I learned everything I know about funny from Charlie Chaplin, Cliff Freeman and my mom

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As a kid I worked for my dad on the farm. A man of few words and no fuss, he'd drive me out to the middle of several hundred acres of cornfields, hand me a thermos of water, and say, "I'll be back at noon." When he later reappeared, conversation consisted of "Let's go to lunch"-a burger and shake at the truck stop, a ten-minute nap and then "Let's go back to the field." We would. "I'll be back at three." He was. "Let's go home." We did and sleep would come quickly.

Summers spent completely alone in the middle of corn doing the kind of manual labor where your body goes on auto-pilot leaves a bunch of time for thinking.

I thought about how I was fat. Unless you're a fat kid, you don't really know what it's like. I do, cause I was one. School was particularly challenging, especially when you're in seventh grade and puberty and all those cringeworthy body changes are kicking in. It's hard for any boy, but add to that the extra weight issue and you've got sure-fire kid bait. You go to take a shower with all the other guys-you've got tits bigger than most of the girls' and one pubic hair which you're hoping won't wash away, and man, it's the walk of shame.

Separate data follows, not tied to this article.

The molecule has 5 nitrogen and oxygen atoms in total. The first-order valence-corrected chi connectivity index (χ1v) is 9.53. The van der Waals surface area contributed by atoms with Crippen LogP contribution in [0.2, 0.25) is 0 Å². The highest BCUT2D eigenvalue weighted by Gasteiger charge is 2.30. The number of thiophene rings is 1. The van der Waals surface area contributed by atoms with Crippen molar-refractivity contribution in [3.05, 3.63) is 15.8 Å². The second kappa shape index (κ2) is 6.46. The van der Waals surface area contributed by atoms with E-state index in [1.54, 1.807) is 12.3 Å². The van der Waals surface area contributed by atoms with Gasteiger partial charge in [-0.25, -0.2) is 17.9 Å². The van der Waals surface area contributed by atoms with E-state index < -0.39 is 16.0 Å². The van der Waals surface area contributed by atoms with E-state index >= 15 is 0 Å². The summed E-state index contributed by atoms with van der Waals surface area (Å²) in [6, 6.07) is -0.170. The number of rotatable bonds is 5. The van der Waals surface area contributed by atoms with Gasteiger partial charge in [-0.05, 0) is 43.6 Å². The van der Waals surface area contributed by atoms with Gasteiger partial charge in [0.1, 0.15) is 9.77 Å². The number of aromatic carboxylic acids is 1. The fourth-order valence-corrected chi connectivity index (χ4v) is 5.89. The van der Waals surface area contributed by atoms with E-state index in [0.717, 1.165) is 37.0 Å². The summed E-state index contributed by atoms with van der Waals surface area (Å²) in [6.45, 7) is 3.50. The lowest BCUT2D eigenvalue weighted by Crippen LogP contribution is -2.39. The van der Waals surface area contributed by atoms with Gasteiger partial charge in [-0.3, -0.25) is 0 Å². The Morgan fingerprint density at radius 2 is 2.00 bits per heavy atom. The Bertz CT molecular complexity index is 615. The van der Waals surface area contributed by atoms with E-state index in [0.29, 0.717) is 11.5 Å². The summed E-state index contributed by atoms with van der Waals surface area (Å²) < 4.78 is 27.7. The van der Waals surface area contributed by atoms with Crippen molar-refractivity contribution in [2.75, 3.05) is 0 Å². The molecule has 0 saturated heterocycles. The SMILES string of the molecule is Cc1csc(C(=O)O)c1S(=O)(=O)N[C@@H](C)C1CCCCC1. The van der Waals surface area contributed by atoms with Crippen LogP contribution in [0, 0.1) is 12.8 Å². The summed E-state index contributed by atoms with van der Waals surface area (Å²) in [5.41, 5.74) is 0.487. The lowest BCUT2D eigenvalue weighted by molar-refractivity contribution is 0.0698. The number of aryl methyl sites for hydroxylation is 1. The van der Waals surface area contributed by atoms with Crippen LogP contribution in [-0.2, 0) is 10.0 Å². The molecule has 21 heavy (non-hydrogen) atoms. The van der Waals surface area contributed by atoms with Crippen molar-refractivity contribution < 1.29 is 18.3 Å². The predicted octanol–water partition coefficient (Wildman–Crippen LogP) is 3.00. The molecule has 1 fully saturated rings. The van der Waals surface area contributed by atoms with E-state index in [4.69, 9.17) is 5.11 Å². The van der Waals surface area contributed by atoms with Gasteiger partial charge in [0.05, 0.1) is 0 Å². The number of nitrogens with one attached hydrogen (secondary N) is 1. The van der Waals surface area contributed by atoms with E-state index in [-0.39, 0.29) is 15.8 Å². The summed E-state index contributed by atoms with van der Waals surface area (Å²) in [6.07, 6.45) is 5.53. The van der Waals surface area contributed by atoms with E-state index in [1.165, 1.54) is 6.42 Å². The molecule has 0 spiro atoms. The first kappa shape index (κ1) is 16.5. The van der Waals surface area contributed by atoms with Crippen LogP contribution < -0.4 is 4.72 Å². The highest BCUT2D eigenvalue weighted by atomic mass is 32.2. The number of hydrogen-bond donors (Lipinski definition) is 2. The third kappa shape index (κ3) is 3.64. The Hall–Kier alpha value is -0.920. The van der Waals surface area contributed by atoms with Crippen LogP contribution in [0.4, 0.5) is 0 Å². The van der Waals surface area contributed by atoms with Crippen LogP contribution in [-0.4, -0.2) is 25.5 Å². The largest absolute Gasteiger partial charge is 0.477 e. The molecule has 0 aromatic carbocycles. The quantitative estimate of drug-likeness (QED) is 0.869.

There was this one shirt that made me feel OK. It had a good fit in a concealing kind of way, and was made of that kind of jersey/football shirt mesh, which, as you may or may not know, can be particularly hard on the nipples. BandAids helped me. But then there were the times when-damn it-you'd simply forget. The pre-shower nerves that came just with the thought of disrobing combined with the fact that the kid next to me hadn't been potty trained so every time he took off his pants shit fell out, was enough trauma that BandAids and their removal were the last thing on my mind. A hairless, nipple-covered, fat kid and a guy with poop in his pants-you know we were fresh blood for wild boars-fallen upon, chewed up and spat out.